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Winter-Spring 2016, Tambopata Research Centre, Madre de Dios, Peru

The material research documented in these images was developed across a three-month residency in the Tambopata National Reserve in the Madre de Dios province of Peru. A scraggy palm-forest considered to hold the highest levels of biodiversity on the planet and home to seventeen distinct ethnolinguistic groups of Indigenous Peoples, including the Ese’Eja Nation, who were our gracious hosts and guides to the region. The riverbanks near the research center are acclaimed for expansive salty clay licks, or collpas, which attract dozens of dozens of tiny parakeets, parrots, and macaws daily who arrive to eat the clay as supplement to their sodium-deficient diets. Likewise, while walking through the hot, humid forest my skin became host to bees, butterflies, and other insects in search sweet sweaty nutrients. Following a once-in-a-century flood, I assembled stone mermaid-like sculptures covered in a salt-dough mixture with added ingredients of Gatorade, urine, and chewed-up plant material. These works provided much interest to an array of critters – specifically leaf-cutter ants who needed extra nourishing after the river flooded their colonies and covered their leaf-litter food supply with several metres of silt and sand.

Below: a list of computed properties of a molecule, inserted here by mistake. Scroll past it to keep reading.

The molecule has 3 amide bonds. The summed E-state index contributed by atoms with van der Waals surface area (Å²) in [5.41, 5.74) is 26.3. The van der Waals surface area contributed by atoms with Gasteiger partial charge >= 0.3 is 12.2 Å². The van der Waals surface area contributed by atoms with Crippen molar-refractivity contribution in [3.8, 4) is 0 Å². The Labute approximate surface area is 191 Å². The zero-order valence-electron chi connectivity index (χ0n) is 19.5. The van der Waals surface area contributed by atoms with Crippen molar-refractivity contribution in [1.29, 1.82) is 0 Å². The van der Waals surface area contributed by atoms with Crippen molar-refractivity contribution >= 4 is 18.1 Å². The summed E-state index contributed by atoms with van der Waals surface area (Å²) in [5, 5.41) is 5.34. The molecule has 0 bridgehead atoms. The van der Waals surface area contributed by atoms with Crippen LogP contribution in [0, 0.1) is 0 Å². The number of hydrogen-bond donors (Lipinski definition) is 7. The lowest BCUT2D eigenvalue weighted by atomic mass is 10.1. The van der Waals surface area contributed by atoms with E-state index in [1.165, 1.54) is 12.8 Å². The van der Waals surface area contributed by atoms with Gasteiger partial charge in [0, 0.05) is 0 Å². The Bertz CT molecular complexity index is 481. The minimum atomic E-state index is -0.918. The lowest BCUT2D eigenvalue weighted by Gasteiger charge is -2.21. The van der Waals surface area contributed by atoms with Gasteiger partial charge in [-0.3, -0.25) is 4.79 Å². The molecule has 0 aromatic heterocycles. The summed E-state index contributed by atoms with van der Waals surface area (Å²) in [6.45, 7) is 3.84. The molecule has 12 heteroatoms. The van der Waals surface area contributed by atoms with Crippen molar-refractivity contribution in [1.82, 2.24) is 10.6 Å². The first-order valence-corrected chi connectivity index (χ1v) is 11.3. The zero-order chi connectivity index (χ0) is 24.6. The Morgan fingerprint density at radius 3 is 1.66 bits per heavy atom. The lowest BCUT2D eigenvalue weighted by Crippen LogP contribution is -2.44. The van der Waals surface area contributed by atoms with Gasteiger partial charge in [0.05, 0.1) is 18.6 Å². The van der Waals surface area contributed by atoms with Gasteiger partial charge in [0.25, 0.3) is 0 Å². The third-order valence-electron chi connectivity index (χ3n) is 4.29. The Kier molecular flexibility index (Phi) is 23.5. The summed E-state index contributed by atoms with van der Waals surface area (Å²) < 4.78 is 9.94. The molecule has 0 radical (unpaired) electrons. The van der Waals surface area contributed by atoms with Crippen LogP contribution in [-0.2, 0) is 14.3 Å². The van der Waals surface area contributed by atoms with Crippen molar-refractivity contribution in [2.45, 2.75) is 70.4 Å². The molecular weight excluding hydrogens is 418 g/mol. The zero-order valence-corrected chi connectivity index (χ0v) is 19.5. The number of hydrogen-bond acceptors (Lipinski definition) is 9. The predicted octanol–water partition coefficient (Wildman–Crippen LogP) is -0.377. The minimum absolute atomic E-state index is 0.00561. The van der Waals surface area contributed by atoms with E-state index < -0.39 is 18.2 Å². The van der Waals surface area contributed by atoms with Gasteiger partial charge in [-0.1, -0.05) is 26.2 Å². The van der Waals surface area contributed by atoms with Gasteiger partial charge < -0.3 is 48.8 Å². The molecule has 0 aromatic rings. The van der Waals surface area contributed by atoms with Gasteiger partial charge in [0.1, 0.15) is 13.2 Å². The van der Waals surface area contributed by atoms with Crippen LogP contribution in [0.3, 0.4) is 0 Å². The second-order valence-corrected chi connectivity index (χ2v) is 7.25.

A lengthier description of  “_~forms_” can be found here.

Related field research from Tambopata contributed to the curatorial project, and, something like fire dancing at Susan Hobbs Gallery, Fall 2016 featuring work by Amy Brener, Patrick Cruz, Barbara Kasten, and Scott Lyall